What's Important Is Feeling: Stories


Bankers prowl Brooklyn bars on the eve of the stock market crash. A debate over Young Elvis versus Vegas Elvis turns existential. Detoxing junkies use a live lobster to spice up their love life. Students on summer break struggle to escape the orbit of a seemingly utopic communal house.

And in the title story, selected for The Best American Short Stories, two film school buddies working on a doomed project are left sizing up their own talent, ...

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What's Important Is Feeling: Stories

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Bankers prowl Brooklyn bars on the eve of the stock market crash. A debate over Young Elvis versus Vegas Elvis turns existential. Detoxing junkies use a live lobster to spice up their love life. Students on summer break struggle to escape the orbit of a seemingly utopic communal house.

And in the title story, selected for The Best American Short Stories, two film school buddies working on a doomed project are left sizing up their own talent, hoping to come out on top—but fearing they won't.

In What's Important Is Feeling, Adam Wilson follows the through-line of contemporary coming-of-age from the ravings of teenage lust to the staggering loneliness of proto-adulthood. He navigates the tough terrain of American life with a delicate balance of comedy and compassion, lyricism and unsparing straightforwardness. Wilson's characters wander through a purgatory of yearning, hope, and grief. No one emerges unscathed.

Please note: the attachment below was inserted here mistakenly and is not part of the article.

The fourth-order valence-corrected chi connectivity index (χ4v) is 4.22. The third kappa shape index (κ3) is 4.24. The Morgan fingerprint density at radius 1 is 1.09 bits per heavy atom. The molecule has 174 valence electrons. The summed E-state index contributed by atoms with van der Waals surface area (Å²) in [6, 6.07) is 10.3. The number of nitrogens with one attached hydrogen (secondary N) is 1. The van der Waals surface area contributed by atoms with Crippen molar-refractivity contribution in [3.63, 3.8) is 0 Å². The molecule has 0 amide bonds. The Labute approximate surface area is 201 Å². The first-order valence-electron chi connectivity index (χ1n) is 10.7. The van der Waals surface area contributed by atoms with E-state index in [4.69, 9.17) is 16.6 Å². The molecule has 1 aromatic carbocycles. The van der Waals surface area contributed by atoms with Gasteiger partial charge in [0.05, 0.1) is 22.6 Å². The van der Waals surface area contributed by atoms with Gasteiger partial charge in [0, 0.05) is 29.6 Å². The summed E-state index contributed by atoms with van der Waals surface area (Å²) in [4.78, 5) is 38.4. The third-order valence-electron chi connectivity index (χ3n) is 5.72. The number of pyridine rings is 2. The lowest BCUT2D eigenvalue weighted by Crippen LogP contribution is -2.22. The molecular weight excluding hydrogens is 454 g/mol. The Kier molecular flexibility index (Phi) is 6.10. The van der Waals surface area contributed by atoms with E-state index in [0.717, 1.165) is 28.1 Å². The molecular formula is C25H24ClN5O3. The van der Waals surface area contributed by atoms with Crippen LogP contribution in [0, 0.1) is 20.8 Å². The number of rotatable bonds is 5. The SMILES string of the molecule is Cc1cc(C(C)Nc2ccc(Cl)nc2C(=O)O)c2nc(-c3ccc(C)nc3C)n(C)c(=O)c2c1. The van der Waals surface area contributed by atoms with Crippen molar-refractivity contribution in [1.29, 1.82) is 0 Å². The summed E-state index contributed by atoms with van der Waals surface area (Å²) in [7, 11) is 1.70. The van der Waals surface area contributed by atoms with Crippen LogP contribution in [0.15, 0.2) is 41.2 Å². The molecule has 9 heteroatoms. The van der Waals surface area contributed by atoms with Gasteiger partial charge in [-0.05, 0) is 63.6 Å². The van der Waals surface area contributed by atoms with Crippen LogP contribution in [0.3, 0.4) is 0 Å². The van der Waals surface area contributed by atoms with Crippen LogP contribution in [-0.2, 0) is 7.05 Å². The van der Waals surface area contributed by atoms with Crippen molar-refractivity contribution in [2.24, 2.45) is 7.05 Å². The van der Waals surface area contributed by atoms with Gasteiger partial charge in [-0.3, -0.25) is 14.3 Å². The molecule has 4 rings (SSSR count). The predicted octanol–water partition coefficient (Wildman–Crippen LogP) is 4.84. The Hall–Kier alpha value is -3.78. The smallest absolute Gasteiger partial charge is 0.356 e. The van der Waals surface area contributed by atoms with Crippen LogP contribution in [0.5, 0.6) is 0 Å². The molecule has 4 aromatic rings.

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Editorial Reviews

The New York Times Book Review - Rebecca Lee
Wilson's title brings to mind Roethke ("We think by feeling. What is there to know?"), an appropriate spirit to linger over these conversational, lyrical and erotic stories. The writing is not dark—it's hilarious—but Wilson is interested in characters who have been dealt some trauma in their past, or who have dealt it themselves…Despite its glum themes…this book is a joy ride…The buoyant comedy and insight of Wilson's prose carries these stories farther and farther past taboo, into sensitive and complicated territory.
Publishers Weekly
Wilson's (Flatscreen) collection presents the listlessness and ennui associated with the post–baby boomer generation. A twist, though, is that the narrators are Jewish (all but one are male), which puts a particular slant on the slacker attitude. Taken as a whole, the book presents a picture of the coming-of-age angst of this generation, from adolescent lust to the loneliness and failure that waits in the shadow of adulthood. While the best stories resonate, others feel out of reach for readers who can't see themselves on the page. In one of the collection's standouts, "Things I Had," a man recalls, following the breakup of his marriage, growing up Jewish in Miami and attending a Catholic school with his sister as his grandfather faded into senility. At once ironic and wistful, "Some Nights We Tase Each Other" is about four college roommates living in a "classless household" where cocaine and books by Karl Marx also make appearances. And "We Close Our Eyes" details, from the viewpoint of a teenage boy, the state of a family as the mother's cancer returns. (Mar.)
B&N Review
“Adam Wilson’s fierce tales of botched dreams, conflicted ambitions and naïve missteps make for a millennial Winesburg, Ohio, capturing all the idealism and cynicism of young cohorts facing tough realities.”
New York Times Book Review
“This book is a joy ride . . . The buoyant comedy and insight of Wilson’s prose carries these stories farther and farther past taboo, into sensitive and complicated territory.”
Vanity Fair
“The stories in Adam Wilson’s What’s Important Is Feeling blend humor with emotion.”
“Adam Wilson is one of our best young writers.”
“This book will bring you back to the wandering, blurred-together days of your early twenties, or, if you’re a younger person with creative aspirations, remind you of your very real present.”